Worms can live happily in either plastic or wooden containers no deeper than 8" to 12" to prevent anaerobic bacteria from growing. For general bin sizing use the following guidelines:

Number of People            Bin Size (l*w*h)

        1-2                                1' * 1.5' * 2'

        2-3                                1' * 2' * 2'

       4 - 6                              1' * 2' * 3.5'

Your vermi-bin should have plenty of airholes in its sides and top. Holes are also needed in the bottom of the container for drainage. There should be at least 8 to 10 holes drilled in the bottom, approximately 1cm or 1/4" in size. The bin should then be set on blocks with a tray underneath.

The next thing you will have to do is to prepare `bedding’ for your worms! Many different materials can be used. Here are a few of the best:

Cardboard & Paper:
Shred and soak in water before using. Remember, don’t use waxed, bleached, glossy or coloured paper!

Loam or black topsoil makes a good bedding material. It is best mixed with other materials such as newspaper or leaves.

This needs to be soaked in water overnight and then squeezed to the consistency of a damp sponge. To neutralize the acidic conditions, mix the peatmoss with crushed egg shells.

These need to be shredded first and again, work best mixed with other materials. Be careful of bugs that may come indoors on the leaves.

Now, you need to fill the bin with about a foot of bedding material. It should be no damper than a wrung-out-sponge -- not soggy but not dry.


Now comes the fun part . . . adding the worms!

The worms that are the best composters are red worms, commonly known as "red wigglers". Red wigglers are normally found in barnyard manure piles, rotting leaf piles or compost piles. They work better than regular earthworms in indoor temperatures and in high density conditions. Their populations can double in only a few months as they reproduce well in captivity.

These worms grow up to 3" or 4" in length and have shiny skin with a reddish tinge. They will eat their weight in waste each day and the castings they produce serve as rich fertilizer.
Red wigglers hate bright lights and like to live in nice dark places. The worms prefer moderate living temperatures. Ideal places to keep these creatures include in corners, cupboards, under tables or at the top of stairs.

Worms like their homes to be only as damp as a wrung-out-sponge. Make sure to drain food wastes before feeding the worms!

Your red wigglers need air for aerobic decomposition. Make sure there are sufficient holes in the top, sides, and bottom of the bin. Anaerobic decomposition stinks!

Your worms don’t like to be too hot or too cold. Keep them out of direct sunlight or heated areas. If outside, the worms should be brought indoors when temperatures drop to 4oC.

Food waste to us = food to your worms. They will eat anything that decomposes but they do not need to be fed everyday. Avoid overfeeding.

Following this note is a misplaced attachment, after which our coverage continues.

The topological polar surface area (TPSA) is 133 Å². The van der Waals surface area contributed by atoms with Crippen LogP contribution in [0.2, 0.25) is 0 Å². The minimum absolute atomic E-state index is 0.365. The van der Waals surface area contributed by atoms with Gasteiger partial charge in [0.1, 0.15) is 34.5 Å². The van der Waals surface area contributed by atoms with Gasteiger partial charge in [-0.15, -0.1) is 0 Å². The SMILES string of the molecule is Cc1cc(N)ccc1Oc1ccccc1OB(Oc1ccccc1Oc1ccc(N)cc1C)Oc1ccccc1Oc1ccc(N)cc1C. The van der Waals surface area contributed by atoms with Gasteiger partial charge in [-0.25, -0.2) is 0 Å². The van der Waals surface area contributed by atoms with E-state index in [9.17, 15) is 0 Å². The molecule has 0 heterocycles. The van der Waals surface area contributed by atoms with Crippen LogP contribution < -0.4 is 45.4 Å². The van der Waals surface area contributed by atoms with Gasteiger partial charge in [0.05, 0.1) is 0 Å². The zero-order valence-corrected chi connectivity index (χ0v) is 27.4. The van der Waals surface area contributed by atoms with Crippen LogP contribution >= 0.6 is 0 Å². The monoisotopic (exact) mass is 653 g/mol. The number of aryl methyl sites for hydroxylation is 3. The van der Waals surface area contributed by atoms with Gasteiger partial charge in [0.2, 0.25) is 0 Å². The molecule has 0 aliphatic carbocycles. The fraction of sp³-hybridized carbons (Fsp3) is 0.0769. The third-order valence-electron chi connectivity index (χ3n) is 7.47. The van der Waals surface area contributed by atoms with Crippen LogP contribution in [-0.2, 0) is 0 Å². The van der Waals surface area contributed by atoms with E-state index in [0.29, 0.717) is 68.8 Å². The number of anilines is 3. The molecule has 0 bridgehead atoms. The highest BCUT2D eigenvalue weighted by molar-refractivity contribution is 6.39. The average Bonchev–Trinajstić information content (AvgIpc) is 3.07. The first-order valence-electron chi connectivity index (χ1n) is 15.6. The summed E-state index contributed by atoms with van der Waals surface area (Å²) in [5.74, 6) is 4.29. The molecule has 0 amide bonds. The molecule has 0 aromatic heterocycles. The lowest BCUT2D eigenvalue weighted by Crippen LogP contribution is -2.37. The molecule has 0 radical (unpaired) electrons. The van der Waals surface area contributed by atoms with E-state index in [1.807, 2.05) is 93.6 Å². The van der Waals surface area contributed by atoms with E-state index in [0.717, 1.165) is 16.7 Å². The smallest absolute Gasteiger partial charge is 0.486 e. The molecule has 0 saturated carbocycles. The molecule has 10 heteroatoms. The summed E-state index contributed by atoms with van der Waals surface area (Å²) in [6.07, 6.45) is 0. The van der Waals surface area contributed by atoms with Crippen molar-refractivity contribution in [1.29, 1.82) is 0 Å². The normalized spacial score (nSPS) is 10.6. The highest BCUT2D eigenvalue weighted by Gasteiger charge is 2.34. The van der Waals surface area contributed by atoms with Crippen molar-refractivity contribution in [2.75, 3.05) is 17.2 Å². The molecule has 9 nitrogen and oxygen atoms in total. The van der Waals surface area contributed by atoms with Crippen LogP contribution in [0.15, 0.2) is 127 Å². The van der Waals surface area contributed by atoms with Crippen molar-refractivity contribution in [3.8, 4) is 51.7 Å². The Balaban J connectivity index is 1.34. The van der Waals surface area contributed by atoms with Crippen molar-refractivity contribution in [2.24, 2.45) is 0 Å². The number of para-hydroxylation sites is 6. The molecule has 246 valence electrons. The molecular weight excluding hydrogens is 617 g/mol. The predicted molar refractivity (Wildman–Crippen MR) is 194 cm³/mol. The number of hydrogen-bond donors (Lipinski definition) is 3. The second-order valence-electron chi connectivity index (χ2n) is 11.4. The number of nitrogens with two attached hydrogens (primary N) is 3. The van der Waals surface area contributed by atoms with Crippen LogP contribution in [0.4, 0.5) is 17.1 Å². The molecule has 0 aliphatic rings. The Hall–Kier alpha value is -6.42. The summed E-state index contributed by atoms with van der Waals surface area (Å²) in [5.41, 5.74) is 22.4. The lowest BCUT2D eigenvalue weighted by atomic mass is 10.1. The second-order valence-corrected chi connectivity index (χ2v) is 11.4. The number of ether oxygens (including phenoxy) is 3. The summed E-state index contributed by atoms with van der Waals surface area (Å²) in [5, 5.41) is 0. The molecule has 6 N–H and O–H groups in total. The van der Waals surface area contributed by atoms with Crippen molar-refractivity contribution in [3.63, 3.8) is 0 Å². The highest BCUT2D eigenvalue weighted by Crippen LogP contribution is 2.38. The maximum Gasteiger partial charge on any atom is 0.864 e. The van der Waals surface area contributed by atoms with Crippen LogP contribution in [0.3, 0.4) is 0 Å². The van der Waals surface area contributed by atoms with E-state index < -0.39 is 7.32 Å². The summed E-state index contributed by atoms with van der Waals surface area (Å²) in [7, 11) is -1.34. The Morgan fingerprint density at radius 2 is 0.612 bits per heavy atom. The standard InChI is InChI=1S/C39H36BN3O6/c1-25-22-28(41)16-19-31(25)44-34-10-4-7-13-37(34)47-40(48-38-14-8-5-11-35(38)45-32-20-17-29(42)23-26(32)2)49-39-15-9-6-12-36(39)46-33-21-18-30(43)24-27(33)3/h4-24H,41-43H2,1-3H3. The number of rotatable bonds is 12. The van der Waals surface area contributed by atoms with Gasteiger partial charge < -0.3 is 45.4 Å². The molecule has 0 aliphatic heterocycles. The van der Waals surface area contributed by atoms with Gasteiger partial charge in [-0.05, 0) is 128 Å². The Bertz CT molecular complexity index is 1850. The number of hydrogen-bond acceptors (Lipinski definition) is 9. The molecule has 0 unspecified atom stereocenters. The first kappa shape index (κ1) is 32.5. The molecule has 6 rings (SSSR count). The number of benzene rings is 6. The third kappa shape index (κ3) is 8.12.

Finished Compost
After 2 to 3 months of vermicomposting you will notice that the volume of material in your bin has dropped and the original bedding is no longer recognizable. It is now time to harvest the finished compost!

There are many ways to do this and they are outlined below:

Remove the lid. Scoop out a layer of compost. Wait a few minutes for the worms to burrow deeper into the bedding and then scoop out another layer. Do this until you see a mass of red wigglers at the bottom. Pour worms out on a plastic sheet while you prepare a new bedding. Return the worm and any uncomposted food scraps to the bin.

Back and Forth:
Remove lid and move compost to one side. Put new bedding on the other side and add food scraps to this. Cover only this side with plastic or the lid. Worms will migrate from the finished compost to the new pile within a two week time period. Under a bright light scoop out finished compost and spread out the newer bedding.

Dump and Sort:
Pour contents of bin onto a plastic sheet. Under bight lights make small pile of the contents. The worms will burrow down to the bottom of each pile. After a few minutes scoop finished compost off sides and top of each pile. Rotate from pile to pile and continue in layers. Return worms and new bedding to the bin.


Congratulations! You have now successfully vermicomposted and have a rich, sweet smelling soil conditioner to use. There are many ways to use this to make your home or gardens grow beautifully!

Potting Soil:
Mix equal parts of compost with earth and peatmoss.

House plants:
Add compost to soil, water and watch grow!

Dig compost into earth around flowers, shrubs, trees and vegetables.

Use as top dressing and sprinkle over lawn or rake into grass.

Compost Tea:
Mix 1 part compost to 3 parts water. Let sit overnight. Stir, water plants, and watch them bloom!

**Save compost for the needy plants like your roses and vegetables!**


Trouble Shooting

Here are a number of problems and solutions that are commonly found among vermicompost users.

Fruit Flies:



This is a sign of low oxygen in bedding and degrading compost.


Grey Mould in Bin:

This is caused by overfeeding.


Worm Die Off:      

Worm Food: A diet of champions!
Please be careful ...I don’t like
  Advantages to Vermicomposting
Creates sweet smelling compost!
Not a lot of space is needed!
There is little maintenance needed! (you can still take vacations without worry)
Can be done indoors all year round!
Ideal for apartments or offices!
The vermi-bin is heaven to the worms - they won’t escape!

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